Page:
Tansey et al. continue with ...
Linked Steady State Processes and Homeostasis

Homeostasis is ultimately dictated by two laws of the thermodynamics: 1) Exergonic processes in the homeostatic environment of the cell must lead to a net loss in Gibbs free energy (ΔG < 0). Any favorable reaction must expend the capacity to do chemical work, as quantified by the Gibbs free energy. 2) Any exergonic reaction or process must ultimately lead to an increase in entropy or net “disorder” of the universe (ΔS > 0).
I believe that most metabolic reactions inside the cell are near-equilbrium reactions—a fundamental concept in my book. What this means is that ΔG is zero for a large number of reactions. They are neither exergonic not endergonic. The rate of the reaction is the same in both directions so in one direction there will likely be a positive change in entropy and in the other direction it will be negative. If what I believe is correct, then the description of a fundamental concept by Tansey et al. is irrelevant or misleading.
Biological homeostasis is largely maintained by systems of irreversible nonequilibrium steady-state reactions, although rapid equilibrium reactions (such as occur with cell buffers, including pH buffers and oxygen buffers like Hb and Mb) contribute to homeostasis. While all biochemical reactions are “reversible” (some more so than others on a temporal scale) and tend toward equilibrium, the overall chemical system in a cell is maintained in a state with nonequilibrium steady state concentrations of reactants and products.
It's true that there are some enzymatic reactions that are regulated so that they are never allowed to reach equilibrium. These are the metabolically irreversible reactions. A good example is ATP hydrolysis.

If ATP hydrolysis reactions were allowed to reach equilibrium then you could not get energy from the hydrolysis of ATP since ΔG = 0. This is a fundamental concept but I'm not sure that "homeostasis" is the best word to describe it.

Similarly, the flux through the reactions of glycolysis and gluconeogenesis is controlled by regulating the activities of certain key enzymes. Sometimes the cells make glucose and sometimes they degrade it. The reactants and products of many of the reactions are at steady-state equilibrium concentrations by virtue of the fact that the activities of the enzymes are not regulated. However, the concentrations of reactants and products of metabolically irreversible reactions can change considerably as the cells switch from gluconeogenesis to glycolysis. Or from production of pyruvate to production of ethanol or lactate.

This is regulation and it's an important concept. Homeostasis is not.
Students should be able to relate the laws of thermodynamics to homeostasis and explain how the cell or organism maintains homeostasis (a system seemingly in equilibrium) using nonequilibrium mechanisms.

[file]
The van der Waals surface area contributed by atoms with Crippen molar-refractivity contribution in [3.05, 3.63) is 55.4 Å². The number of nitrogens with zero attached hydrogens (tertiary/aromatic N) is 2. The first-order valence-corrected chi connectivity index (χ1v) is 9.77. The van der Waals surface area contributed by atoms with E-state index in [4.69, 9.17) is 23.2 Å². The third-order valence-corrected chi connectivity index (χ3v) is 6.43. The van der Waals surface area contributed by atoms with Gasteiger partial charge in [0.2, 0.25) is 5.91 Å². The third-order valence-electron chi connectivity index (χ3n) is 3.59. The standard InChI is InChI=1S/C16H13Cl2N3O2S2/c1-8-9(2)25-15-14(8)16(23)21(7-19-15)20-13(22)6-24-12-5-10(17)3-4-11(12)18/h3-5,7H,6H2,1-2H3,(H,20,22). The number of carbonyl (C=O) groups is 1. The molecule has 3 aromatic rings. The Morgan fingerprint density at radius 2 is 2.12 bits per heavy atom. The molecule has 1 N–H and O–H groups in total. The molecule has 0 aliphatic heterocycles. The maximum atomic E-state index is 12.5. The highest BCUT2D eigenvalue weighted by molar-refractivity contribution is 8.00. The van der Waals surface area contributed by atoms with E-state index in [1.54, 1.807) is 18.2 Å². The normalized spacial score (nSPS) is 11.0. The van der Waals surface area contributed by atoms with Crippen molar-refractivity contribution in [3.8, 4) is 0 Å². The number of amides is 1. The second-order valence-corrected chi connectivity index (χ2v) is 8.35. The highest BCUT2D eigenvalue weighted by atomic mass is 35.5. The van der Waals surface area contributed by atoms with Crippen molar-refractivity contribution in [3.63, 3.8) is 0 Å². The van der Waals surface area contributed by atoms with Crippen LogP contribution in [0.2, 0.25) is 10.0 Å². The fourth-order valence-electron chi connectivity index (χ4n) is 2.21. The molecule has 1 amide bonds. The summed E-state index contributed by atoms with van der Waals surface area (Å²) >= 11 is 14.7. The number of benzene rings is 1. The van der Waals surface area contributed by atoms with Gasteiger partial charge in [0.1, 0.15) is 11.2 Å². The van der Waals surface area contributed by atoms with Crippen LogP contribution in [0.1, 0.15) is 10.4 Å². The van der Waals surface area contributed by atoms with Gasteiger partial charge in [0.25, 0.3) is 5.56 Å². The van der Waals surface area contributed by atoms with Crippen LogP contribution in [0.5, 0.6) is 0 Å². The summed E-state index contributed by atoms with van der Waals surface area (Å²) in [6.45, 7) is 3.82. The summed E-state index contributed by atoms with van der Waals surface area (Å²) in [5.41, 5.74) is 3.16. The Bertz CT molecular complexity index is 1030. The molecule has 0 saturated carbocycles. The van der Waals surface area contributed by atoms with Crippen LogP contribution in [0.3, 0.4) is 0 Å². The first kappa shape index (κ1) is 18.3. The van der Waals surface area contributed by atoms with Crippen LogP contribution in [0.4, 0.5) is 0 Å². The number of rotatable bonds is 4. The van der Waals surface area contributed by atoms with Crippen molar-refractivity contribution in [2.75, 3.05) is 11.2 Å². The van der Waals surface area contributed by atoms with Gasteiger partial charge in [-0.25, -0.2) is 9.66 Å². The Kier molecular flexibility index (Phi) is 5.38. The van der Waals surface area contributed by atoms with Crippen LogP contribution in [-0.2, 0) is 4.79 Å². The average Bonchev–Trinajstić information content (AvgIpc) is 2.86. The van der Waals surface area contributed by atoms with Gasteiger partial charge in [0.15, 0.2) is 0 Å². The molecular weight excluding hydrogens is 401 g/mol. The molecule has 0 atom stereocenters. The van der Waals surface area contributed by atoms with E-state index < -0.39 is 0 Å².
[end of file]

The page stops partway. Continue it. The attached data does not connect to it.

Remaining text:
It's important that students understand thermodynamics and it's important that they understand how metabolic reactions are regulated so that cells of all types can exist under many different environmental conditions where the supply of different nutrients can change dramatically.
Quantifying Homeostasis

The tendency of chemical reactions and processes to occur under homeostatic conditions in the cell is understood and quantifiable with the equation for the change in Gibbs free energy, ΔG, as based on the steady concentrations, not the equilibrium concentrations, of reactants and products. Because ΔG is a measure of amount of chemical work a process can yield, ΔG < 0 for any process that would tend to produce products in the presence of a suitable catalyst. Biological systems have evolved to harness chemical work from hundreds of reactions that occur in the cell in any given time period.

I don't agree with this fundamental concept. It's true that "ΔG < 0 for any process that would tend to produce products in the presence of a suitable catalyst" as long as you think of a "process" as a complete pathway. On the other hand, many of the individual reactions are at equilibrium so cells don't need to expend effort to maintain the standard concentrations. Cells are perfectly capable of the net synthesis of glucose, for example, even if the Gibbs free energy change of the aldolase reaction is zero. That's a fundamental concept of biochemistry that every student needs to understand. Having said that, it's true that many of the key regulated enzymes catalyze reactions that are at concentrations far from equilibrium. Changes in those concentrations determine whether the enzyme is active or not. If those concentrations were maintained at a constant steady-state (homeostasis) then the rate of the reactions would never change. Understanding regulation is the key concept, not homeostasis.